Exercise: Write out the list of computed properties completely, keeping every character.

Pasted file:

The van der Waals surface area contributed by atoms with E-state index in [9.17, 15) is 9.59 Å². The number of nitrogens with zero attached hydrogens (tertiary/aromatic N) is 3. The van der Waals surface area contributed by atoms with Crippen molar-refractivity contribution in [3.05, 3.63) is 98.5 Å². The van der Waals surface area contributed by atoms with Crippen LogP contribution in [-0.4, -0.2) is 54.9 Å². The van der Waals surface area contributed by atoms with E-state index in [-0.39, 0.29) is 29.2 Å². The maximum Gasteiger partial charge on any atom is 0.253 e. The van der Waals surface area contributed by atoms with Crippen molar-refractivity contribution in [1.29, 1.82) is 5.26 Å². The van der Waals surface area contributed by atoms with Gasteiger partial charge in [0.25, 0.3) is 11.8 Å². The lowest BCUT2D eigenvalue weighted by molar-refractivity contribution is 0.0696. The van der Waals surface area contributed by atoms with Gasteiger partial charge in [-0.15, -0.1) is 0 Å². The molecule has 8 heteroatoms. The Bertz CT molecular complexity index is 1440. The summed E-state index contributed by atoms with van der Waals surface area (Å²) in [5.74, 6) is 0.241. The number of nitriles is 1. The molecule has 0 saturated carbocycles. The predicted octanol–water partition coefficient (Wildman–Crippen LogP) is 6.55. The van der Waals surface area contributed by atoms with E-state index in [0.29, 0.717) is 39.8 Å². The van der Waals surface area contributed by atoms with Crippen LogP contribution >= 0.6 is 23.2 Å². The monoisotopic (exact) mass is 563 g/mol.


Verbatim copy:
The van der Waals surface area contributed by atoms with E-state index in [9.17, 15) is 9.59 Å². The number of nitrogens with zero attached hydrogens (tertiary/aromatic N) is 3. The van der Waals surface area contributed by atoms with Crippen molar-refractivity contribution in [3.05, 3.63) is 98.5 Å². The van der Waals surface area contributed by atoms with Crippen LogP contribution in [-0.4, -0.2) is 54.9 Å². The van der Waals surface area contributed by atoms with E-state index in [-0.39, 0.29) is 29.2 Å². The maximum Gasteiger partial charge on any atom is 0.253 e. The van der Waals surface area contributed by atoms with Crippen molar-refractivity contribution in [1.29, 1.82) is 5.26 Å². The van der Waals surface area contributed by atoms with Gasteiger partial charge in [0.25, 0.3) is 11.8 Å². The lowest BCUT2D eigenvalue weighted by molar-refractivity contribution is 0.0696. The van der Waals surface area contributed by atoms with Gasteiger partial charge in [-0.15, -0.1) is 0 Å². The molecule has 8 heteroatoms. The Bertz CT molecular complexity index is 1440. The summed E-state index contributed by atoms with van der Waals surface area (Å²) in [5.74, 6) is 0.241. The number of nitriles is 1. The molecule has 0 saturated carbocycles. The predicted octanol–water partition coefficient (Wildman–Crippen LogP) is 6.55. The van der Waals surface area contributed by atoms with E-state index in [0.29, 0.717) is 39.8 Å². The van der Waals surface area contributed by atoms with Crippen LogP contribution >= 0.6 is 23.2 Å². The monoisotopic (exact) mass is 563 g/mol.